I read a blog yesterday by Matt Bromley  entitled “What makes a great teacher” (part 1 here  and part 2 here). It was a really interesting read, and got me pondering the question myself. What follows here is my take on the question. Not particularly intellectual, not backed up with any kind of research or evidence, just my experiences, both as a student and a teacher. There are so many qualities which a good teacher possesses, but here are five that I think are really important.


I remember being told as a student at university that a huge amount of teaching is all about acting. To some extent, I agree, but I just don’t think it’s possible to stand in front of a class, lesson after lesson, day after day if it isn’t something you really want to do. Children aren’t daft, they pick up on subtle changes in our mood and they know if we aren’t interested in a lesson. The only way to enthuse and to motivate children is to be enthusiastic ourselves. Keep the lessons fresh; find new and exciting ways to deliver familiar topics; shake your lessons up by teaching yourself a new skill and then sharing it with the children. Yes, it’s easy to churn out the same lessons year on year, and at times, there’s nothing wrong with that. But it’s hard to be enthusiastic about a lesson that you know inside out and upside down and could teach with your eyes closed. I love teaching, but this year has probably been one that I have been more enthusiastic about than I have been for a long time. It’s because everything’s new: new curriculum, new year group, new technology. It’s exciting, we’ve taken risks, and the children have welcomed the enthusiasm.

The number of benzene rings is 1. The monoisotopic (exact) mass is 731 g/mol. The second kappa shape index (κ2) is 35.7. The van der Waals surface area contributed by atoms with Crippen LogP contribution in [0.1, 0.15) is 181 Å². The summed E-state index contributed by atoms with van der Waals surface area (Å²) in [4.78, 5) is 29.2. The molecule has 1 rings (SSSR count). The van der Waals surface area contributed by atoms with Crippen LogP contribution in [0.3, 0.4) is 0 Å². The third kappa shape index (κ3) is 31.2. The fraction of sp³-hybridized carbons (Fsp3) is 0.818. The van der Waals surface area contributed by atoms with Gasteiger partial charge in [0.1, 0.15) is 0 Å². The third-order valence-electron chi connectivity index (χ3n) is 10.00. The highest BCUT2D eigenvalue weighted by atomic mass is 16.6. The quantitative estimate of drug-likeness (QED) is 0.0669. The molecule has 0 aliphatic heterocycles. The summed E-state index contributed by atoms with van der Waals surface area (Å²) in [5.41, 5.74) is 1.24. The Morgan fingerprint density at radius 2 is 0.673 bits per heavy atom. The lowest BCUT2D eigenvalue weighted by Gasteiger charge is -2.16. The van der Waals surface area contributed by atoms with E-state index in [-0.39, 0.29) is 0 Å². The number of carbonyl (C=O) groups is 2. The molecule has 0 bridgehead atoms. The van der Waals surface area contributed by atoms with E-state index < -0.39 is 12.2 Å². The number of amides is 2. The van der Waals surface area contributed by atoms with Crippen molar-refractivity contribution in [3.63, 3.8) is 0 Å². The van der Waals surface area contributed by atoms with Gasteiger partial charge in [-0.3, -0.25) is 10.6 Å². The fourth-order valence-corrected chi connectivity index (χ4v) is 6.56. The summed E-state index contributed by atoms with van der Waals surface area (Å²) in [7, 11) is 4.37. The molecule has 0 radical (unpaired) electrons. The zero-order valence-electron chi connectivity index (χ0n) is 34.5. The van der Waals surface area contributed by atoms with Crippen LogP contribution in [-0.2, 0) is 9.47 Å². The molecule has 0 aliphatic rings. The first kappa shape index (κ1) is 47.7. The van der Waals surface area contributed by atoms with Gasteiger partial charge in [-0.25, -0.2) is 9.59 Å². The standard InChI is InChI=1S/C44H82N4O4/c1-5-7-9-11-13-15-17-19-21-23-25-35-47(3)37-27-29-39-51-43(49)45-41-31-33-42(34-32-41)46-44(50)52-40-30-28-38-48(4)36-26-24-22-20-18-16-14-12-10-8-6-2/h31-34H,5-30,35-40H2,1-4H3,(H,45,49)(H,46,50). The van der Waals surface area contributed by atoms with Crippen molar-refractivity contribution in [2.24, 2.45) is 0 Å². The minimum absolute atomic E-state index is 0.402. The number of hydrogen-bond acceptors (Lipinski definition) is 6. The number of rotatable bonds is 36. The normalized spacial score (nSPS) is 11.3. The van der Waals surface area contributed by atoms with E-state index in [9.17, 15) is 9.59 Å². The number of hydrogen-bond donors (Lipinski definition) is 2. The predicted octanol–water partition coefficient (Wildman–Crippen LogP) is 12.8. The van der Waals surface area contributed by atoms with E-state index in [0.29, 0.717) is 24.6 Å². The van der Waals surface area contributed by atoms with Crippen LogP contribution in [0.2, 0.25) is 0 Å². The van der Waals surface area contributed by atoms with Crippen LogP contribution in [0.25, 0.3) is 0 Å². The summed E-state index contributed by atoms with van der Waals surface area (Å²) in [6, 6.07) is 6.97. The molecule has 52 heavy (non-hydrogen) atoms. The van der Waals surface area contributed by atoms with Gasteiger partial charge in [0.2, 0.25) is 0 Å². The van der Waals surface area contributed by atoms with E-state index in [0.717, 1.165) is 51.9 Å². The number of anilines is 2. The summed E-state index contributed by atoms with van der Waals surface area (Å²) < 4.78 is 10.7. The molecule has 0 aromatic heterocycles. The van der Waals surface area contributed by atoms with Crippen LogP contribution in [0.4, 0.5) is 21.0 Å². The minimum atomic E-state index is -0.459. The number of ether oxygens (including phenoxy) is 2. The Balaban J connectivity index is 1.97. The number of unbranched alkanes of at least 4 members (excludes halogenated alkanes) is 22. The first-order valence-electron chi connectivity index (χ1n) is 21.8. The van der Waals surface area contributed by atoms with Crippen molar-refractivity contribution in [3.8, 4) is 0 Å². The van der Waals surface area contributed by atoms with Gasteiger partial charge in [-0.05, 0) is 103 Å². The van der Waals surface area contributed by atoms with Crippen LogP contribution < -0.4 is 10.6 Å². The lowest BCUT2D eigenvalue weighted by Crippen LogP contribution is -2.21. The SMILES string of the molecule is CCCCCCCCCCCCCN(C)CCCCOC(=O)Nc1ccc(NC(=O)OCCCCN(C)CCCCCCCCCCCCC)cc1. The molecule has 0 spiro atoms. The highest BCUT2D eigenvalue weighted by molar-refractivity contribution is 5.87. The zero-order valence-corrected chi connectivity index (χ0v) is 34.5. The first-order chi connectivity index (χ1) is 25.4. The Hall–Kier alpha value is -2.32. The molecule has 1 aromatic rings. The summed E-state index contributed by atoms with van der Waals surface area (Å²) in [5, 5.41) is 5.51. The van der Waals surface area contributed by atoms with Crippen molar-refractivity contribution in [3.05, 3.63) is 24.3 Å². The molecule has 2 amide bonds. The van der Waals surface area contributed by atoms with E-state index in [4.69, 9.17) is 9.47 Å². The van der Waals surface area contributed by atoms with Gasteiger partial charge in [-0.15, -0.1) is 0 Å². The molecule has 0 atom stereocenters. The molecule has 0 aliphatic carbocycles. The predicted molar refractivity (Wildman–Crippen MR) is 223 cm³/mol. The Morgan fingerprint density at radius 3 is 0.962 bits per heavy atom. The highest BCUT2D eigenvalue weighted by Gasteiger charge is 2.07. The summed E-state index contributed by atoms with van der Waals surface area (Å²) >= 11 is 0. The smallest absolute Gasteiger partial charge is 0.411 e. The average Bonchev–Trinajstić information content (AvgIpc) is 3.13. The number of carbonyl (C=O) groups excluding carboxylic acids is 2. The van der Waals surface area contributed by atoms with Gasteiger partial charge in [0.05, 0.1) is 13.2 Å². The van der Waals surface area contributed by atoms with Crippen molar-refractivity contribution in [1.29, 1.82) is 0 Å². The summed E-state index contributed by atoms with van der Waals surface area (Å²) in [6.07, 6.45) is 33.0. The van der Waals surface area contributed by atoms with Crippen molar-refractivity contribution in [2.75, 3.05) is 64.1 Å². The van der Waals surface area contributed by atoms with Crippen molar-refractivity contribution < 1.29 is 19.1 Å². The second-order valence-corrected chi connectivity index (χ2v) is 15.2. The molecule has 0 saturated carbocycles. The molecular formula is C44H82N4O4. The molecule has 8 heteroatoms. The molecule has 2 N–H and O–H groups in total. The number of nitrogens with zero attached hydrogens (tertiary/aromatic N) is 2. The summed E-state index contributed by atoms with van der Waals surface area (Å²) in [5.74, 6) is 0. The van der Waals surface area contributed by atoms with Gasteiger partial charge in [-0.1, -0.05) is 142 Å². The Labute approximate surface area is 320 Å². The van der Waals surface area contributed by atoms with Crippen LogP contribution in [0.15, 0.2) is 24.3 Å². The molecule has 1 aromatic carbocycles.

There is no way you can be a great teacher without commitment. It’s not a job you can be half-hearted about. Long hours, massive workload, constant negative press attention (the profession, not me personally!), soaring stress levels – why on earth would you do it if you weren’t completely sure it was what you wanted to do? I’ve met students and teachers in my time who were just going through the motions. They weren’t happy and found the job to be incredibly stressful. The only way you can overcome all of the negative elements is through the sheer joy of the job. Commitment and dedication are what keep great teachers in schools.